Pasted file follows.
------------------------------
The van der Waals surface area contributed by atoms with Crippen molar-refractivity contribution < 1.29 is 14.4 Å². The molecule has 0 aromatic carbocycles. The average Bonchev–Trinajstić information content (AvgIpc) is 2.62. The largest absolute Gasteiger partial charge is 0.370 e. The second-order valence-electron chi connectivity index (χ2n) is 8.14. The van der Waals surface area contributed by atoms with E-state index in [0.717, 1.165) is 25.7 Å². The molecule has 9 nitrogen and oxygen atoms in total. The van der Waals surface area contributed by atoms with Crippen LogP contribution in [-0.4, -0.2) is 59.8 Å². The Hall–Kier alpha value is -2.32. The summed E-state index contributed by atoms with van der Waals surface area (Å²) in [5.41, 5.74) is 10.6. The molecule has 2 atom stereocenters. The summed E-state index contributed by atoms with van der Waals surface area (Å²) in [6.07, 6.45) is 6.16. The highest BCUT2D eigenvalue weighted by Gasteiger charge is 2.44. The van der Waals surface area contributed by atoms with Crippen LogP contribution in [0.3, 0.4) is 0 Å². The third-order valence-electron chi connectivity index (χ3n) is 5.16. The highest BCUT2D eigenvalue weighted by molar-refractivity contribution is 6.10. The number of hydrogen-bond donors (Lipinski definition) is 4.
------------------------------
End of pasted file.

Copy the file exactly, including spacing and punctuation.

The van der Waals surface area contributed by atoms with Crippen molar-refractivity contribution < 1.29 is 14.4 Å². The molecule has 0 aromatic carbocycles. The average Bonchev–Trinajstić information content (AvgIpc) is 2.62. The largest absolute Gasteiger partial charge is 0.370 e. The second-order valence-electron chi connectivity index (χ2n) is 8.14. The van der Waals surface area contributed by atoms with E-state index in [0.717, 1.165) is 25.7 Å². The molecule has 9 nitrogen and oxygen atoms in total. The van der Waals surface area contributed by atoms with Crippen LogP contribution in [-0.4, -0.2) is 59.8 Å². The Hall–Kier alpha value is -2.32. The summed E-state index contributed by atoms with van der Waals surface area (Å²) in [5.41, 5.74) is 10.6. The molecule has 2 atom stereocenters. The summed E-state index contributed by atoms with van der Waals surface area (Å²) in [6.07, 6.45) is 6.16. The highest BCUT2D eigenvalue weighted by Gasteiger charge is 2.44. The van der Waals surface area contributed by atoms with Crippen LogP contribution in [0.3, 0.4) is 0 Å². The third-order valence-electron chi connectivity index (χ3n) is 5.16. The highest BCUT2D eigenvalue weighted by molar-refractivity contribution is 6.10. The number of hydrogen-bond donors (Lipinski definition) is 4.